Difficulties of accurately classifying spam aside, the impact of spam is real. Processing messages to identify and filter out spam results in significant consumption of network bandwidth, compute resources and human judgement leading to increased costs, lost productivity and potentially even censorship. This is considered a worthwhile trade-off to the alternative scenario of end-users sifting through all the messages to get to the relevant ones.
To consider the magnitude here, spam emails accounted for 53.95 percent of email traffic in March 2020, according to one study. Twitter, which has nearly 300 million monthly active users, reportedly challenged more than 17 million potential spam accounts in December 2019.
Spam is an Asymmetric Challenge
If a spammer can easily and cheaply create accounts and send messages on communication platforms (i.e. a Sybil attack), the burden falls on the receiver. A spammer has to hope that only a few of his messages get the anticipated results (e.g. clicks, responses, purchases) to achieve the desired ROI but the platform or its recipients have to avoid every such spam message from every spammer to ensure a spam-free experience. While the spammers’ effort is easy, cheap and fast, spam resistance is very expensive — an asymmetric challenge.
While this continues to be true for email, other platforms such as instant messengers have started requiring the compulsory association of a unique phone number to create/use an account. The premise here is that it is much harder (requires money, effort and Personally-Identifiable-Information in certain places) to acquire a new phone number and so most users will only create one account. This Sybil-resistance makes it much harder for spammers to create hundreds of temporary accounts for the purpose of spamming with the risk of having many of those accounts blocked eventually when they’re classified as spam accounts. The trade-off here is the reduction of openness and privacy from requiring phone numbers or other personal information (as we discussed here) for improved spam mitigation.
An interesting attempt at reducing this asymmetry has been the exploration of using proof-of-work (PoW) at the sender’s end to introduce some computational cost to sending an email. The premise here is that while this computational work is insignificant for sending emails for an average user, it becomes computationally (and hence economically) significant for spammers sending thousands of emails. While PoW was adopted into Bitcoin, Ethereum and other blockchains for deciding which miner gets to append the next block and claim rewards, its origins (1, 2, 3) were in fact to prevent email spam.
Spam on Other Platforms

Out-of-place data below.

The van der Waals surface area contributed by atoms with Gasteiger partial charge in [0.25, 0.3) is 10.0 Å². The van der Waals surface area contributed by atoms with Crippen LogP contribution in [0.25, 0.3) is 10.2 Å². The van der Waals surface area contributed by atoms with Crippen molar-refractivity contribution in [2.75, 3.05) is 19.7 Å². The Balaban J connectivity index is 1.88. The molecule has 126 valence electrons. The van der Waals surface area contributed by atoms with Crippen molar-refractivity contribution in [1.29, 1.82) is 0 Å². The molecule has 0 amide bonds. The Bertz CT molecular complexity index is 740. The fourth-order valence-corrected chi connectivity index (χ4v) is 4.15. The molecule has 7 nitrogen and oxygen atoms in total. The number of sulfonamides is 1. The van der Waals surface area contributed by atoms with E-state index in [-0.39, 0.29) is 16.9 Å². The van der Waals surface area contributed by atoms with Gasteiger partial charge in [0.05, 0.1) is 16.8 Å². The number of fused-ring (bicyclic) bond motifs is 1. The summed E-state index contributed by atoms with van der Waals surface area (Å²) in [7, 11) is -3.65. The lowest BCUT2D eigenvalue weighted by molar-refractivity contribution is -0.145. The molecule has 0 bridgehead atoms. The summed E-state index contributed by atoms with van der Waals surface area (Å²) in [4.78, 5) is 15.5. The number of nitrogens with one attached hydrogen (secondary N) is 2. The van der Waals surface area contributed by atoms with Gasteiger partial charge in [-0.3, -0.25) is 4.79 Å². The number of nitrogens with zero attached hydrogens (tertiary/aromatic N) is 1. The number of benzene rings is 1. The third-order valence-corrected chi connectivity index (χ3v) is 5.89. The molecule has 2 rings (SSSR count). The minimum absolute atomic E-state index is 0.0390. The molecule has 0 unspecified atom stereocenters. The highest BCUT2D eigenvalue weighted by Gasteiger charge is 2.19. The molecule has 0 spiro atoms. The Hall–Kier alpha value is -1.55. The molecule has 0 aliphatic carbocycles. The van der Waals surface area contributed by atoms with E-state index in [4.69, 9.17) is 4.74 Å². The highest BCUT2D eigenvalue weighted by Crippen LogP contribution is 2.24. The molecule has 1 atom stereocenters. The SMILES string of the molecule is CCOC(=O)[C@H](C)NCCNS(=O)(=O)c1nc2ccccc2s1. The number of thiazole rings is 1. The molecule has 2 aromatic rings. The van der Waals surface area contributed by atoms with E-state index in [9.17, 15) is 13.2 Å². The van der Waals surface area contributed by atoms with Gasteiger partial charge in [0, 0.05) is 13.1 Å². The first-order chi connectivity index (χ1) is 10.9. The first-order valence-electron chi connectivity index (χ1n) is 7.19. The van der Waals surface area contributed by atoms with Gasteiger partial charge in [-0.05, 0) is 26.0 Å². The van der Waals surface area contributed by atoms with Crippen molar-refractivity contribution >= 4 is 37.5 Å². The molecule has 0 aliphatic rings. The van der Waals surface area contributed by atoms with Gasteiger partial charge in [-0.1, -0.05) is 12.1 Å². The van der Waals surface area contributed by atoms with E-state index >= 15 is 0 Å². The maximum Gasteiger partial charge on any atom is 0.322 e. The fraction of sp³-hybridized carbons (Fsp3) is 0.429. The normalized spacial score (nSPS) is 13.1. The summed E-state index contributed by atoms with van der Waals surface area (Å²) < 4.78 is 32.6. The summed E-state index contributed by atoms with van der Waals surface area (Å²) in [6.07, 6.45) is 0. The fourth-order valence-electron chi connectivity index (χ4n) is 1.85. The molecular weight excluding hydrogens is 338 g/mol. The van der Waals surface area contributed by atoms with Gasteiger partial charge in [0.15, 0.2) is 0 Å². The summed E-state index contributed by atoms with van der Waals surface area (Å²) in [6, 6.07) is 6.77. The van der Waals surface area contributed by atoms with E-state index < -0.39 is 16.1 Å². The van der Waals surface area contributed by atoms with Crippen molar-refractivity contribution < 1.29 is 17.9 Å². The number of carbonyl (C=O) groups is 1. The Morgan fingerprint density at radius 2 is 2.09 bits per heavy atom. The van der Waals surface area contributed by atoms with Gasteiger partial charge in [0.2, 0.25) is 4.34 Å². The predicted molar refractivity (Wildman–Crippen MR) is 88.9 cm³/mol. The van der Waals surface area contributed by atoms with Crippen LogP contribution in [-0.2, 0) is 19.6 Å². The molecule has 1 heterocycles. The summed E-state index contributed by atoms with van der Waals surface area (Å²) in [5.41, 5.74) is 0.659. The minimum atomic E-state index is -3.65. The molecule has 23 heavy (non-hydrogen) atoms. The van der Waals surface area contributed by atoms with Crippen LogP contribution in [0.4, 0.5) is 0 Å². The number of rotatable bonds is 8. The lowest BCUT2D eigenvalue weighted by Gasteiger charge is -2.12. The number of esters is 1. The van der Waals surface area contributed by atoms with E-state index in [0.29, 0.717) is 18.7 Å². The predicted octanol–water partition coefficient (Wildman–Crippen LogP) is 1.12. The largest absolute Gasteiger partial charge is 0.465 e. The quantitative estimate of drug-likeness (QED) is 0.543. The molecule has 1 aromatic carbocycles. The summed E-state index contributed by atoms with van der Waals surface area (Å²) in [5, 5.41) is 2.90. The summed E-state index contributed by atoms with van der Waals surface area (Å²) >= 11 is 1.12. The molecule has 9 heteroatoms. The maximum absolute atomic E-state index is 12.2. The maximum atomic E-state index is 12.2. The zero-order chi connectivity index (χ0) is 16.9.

Different platforms have different policies and measures to manage spam using a combination of automated and manual techniques. None of them are fool-proof and a balanced approach needs to take into account both false positives (legitimate messages treated as spam) and false negatives (spam treated as legitimate messages). Let’s take a look at spam mitigation techniques on some of the widely used platforms.
Email: As email continues to be a widely used communication medium for personal and business purposes, spam emails continue to target users with commercial advertisements, fraudulent propositions and phishing attempts constituting more than 50 percent of all emails sent as mentioned earlier.
Anti-spam techniques for email include: (1) User-side measures such as responsible sharing of email addresses, address munging and reporting (2) Email-administrator measures such as authentication protocols (SPF, DKIM, DMARC) for preventing spoofed addresses and various filtering techniques based on block lists and statistical rules/analysis applied on content (3) Email-sender measures such as CAPTCHAs to prevent bots, egress filtering, SMTP port 25 blocking and rate limiting.
Social Media: Facebook says “Spam involves contacting people with unwanted content or requests. This includes sending bulk messages, excessively posting links or images to people's timelines and sending friend requests to people you don't know personally. Spam is sometimes spread through clicking on bad links or installing malicious software. On other occasions, scammers gain access to people's Facebook accounts, which are then used to send out spam” and claims to use different tools and dedicated teams to mitigate spam. Concerns here also extend to dealing with the adjacent and more serious problems of fake accounts, fake news and content moderation.
Twitter says “Spam is a form of platform manipulation. We consider platform manipulation to be activity that is intended to negatively impact the experience of people on Twitter. This includes unsolicited or repeated actions. Spam can include malicious automation and other forms of platform manipulation such as fake accounts. Some examples of behaviours which would violate Twitter’s Rules against spam include: consistently Tweeting or DMing links only, without any commentary, posting duplicate or very similar content across multiple accounts, posting multiple, duplicate updates on one account, creating duplicate or very similar accounts; or creating fake accounts, impressions or account interactions (such as followers, Retweets, likes, etc.), posting multiple updates in an attempt to manipulate or undermine Twitter trends, sending large numbers of unsolicited replies or mentions, purchasing or attempting to artificially inflate account interactions (such as followers, Retweets, likes, etc.), using or promoting third-party services or apps that claim to get you more followers, Retweets, or likes; or that claim to be able to get topics to trend” and claims to use custom-built tools and processes such as phone verification and reCAPTCHAs to mitigate spam. Their transparency report has more details.